“We continued to check on that over and over and over again and got nothing.”

The so-called Fat Leonard investigation is still ongoing today, two and a half years later.

OK. So we are, the entire organization, content being subject to the IG’s sloth-like progress?

What else has been done on the same timeline?


DEC 1941: Pearl Harbor
10 Month Mark: OPERATION TORCH Invasion force underway
22 Month Mark: Forces reach Voturno River in the invasion of Italy
28 Month Mark: D-Day invasion 2 months away

Development of the atomic bomb from US entry in to WWII:

10 Month Mark: Manhattan project 2 months old
22 Month Mark: Oppenheimer appointed head of Manhattan Project
28 Month Mark: First Plutonium sample produced.

What harm is the delay? There is the harm to our nation and its navy. There is harm to the SECNAV who is forced to seem hapless to his own organization’s Ottoman level of bureaucratic inadequacies. There is harm to a US Navy Vice Admiral who for 2.5 years has been denied justice – forced to live under a cloud that has brought in to question his decades of service, and unquestionably has not only permanently degraded his professional life, but his personal life as well.

Who will be held to account if the assumption of innocence is validated? If charged, at what price?

Either way, if there is no action taken from the Navy Yard to The Hill to address this blot of a process, no one will be in a position to wonder why subordinates hold orders and our legal/IG/NJP system in contempt.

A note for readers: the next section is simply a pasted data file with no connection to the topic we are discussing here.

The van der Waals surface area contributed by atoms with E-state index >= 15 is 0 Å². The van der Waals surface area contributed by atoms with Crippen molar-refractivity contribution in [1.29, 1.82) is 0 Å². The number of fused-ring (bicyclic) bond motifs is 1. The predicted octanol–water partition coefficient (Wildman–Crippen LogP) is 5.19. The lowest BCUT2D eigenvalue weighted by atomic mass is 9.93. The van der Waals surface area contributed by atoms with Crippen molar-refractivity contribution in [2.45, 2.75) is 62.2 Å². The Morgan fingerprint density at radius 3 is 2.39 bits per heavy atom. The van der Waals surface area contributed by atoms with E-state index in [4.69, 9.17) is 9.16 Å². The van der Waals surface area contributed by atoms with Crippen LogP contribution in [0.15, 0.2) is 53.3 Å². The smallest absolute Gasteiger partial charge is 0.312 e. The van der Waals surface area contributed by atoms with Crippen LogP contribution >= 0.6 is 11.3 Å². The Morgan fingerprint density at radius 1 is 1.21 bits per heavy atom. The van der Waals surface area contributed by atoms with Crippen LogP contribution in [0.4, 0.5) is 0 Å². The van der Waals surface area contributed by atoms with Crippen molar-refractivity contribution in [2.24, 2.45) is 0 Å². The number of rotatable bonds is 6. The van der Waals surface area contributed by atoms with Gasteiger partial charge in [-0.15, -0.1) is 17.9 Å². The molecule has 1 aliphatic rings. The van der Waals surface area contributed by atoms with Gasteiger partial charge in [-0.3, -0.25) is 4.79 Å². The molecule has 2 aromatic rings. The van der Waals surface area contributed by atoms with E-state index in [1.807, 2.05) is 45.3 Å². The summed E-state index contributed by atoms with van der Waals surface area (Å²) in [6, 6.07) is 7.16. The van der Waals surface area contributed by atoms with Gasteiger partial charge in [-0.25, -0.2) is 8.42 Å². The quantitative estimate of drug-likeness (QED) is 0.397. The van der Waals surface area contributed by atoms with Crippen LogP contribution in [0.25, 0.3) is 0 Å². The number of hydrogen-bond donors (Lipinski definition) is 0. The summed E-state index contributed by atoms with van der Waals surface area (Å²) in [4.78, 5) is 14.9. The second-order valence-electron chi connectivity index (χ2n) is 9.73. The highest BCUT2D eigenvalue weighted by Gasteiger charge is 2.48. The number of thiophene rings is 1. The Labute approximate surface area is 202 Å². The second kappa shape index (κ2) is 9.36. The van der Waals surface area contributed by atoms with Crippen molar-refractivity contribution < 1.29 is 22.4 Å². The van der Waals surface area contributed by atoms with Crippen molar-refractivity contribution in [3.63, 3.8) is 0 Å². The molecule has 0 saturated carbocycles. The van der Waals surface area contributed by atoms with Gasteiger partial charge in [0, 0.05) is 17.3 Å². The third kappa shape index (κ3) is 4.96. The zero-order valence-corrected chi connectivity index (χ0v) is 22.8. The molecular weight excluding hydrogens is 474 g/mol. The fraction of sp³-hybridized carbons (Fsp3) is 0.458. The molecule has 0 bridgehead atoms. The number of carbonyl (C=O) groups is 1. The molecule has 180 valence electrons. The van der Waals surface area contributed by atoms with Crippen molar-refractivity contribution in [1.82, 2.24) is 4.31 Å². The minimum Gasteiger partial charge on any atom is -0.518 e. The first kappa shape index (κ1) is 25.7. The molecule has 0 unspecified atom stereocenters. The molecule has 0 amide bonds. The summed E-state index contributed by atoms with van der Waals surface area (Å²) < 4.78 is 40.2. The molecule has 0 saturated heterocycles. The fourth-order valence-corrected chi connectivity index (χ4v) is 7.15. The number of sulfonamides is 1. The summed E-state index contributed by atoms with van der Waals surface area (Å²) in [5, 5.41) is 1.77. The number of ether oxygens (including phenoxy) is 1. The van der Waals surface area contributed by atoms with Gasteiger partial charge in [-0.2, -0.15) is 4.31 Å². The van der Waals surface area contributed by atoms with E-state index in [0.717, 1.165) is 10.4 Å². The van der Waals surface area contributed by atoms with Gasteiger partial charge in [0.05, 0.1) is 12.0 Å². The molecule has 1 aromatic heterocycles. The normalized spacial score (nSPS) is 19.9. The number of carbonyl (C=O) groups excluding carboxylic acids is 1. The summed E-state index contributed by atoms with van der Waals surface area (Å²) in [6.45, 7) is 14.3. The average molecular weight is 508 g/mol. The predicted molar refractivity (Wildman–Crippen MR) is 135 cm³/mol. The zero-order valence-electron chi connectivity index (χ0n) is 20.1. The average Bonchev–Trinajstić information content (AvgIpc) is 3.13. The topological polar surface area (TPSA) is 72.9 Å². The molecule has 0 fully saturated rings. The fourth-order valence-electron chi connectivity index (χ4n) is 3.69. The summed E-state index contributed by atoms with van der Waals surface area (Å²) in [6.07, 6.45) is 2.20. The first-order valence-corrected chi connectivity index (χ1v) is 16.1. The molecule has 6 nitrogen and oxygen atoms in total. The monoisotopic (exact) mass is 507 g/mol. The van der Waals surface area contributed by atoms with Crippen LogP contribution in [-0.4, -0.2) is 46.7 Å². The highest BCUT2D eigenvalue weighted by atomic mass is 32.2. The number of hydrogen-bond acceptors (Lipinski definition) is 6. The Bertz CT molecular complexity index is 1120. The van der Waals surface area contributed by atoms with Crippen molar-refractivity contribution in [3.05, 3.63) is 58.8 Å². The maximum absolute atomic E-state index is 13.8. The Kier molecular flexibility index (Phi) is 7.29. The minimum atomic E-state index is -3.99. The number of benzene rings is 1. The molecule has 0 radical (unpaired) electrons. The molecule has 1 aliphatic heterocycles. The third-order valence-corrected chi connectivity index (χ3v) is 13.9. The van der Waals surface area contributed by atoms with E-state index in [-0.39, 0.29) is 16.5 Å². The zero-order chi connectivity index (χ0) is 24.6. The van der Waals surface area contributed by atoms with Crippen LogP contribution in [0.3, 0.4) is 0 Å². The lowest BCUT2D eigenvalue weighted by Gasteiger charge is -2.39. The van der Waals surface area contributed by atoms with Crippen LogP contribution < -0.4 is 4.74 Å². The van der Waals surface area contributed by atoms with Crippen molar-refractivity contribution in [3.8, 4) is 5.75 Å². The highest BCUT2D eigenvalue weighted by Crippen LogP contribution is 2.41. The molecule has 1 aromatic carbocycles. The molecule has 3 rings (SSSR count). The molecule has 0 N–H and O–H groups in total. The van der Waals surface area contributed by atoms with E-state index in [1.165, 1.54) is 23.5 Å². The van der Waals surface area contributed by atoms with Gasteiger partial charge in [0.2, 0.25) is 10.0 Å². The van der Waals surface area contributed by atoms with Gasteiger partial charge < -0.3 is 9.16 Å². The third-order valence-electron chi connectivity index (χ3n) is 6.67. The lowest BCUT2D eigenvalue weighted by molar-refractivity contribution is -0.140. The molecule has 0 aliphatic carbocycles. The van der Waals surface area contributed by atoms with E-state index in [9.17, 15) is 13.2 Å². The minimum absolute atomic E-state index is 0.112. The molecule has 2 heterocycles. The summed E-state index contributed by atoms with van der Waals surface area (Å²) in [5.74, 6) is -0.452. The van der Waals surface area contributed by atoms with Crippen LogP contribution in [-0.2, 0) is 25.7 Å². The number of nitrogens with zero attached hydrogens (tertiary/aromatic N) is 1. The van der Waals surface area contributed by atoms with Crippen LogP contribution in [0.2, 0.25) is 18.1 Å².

To shrug your shoulders and say, “That’s just how it is.”, is to be part of the problems, not the solution.

602The modern age has not just made the world flat, it has made it transparent. Just as the internet lowered the barriers to entry in the areas of reporting and commentary from everything from pet cats to grand strategy, so too has it changed the ability of military forces to move with any degree of confidence that they can control who knows where they are when.

A great example of this real-time OSNIT has been around for centuries, but what has changed is the timeline has moved from weeks to instantaneous. If there is an IP connection, you are being watched in real time. No way to block it – you just have to live with it.

For Mr Guvenc, 51, and a group of four friends, the parade of military hardware through their city is irresistible. Sipping coffee from a stunning balcony with a panoramic view of the channel, they explain that the photographs they share online are pored over by military strategists and analysts around the world.

“Usually these ships are out of sight. We don’t know what they are doing,” explains Devrim Yaylali, 45, an economist who has been spotting ships for nearly 30 years. “The Bosphorus or the port is the only place you can see them.”

His friend Yoruk Isik, 45, an international affairs consultant, chips in: “Here, you can be in Starbucks with an espresso and a ship is literally 250 metres away.” The sharp bends and strong currents in the channel means that the boats must slow right down to manoeuvre, making them easy to photograph. “There’s no other place on earth where you can capture them so well.”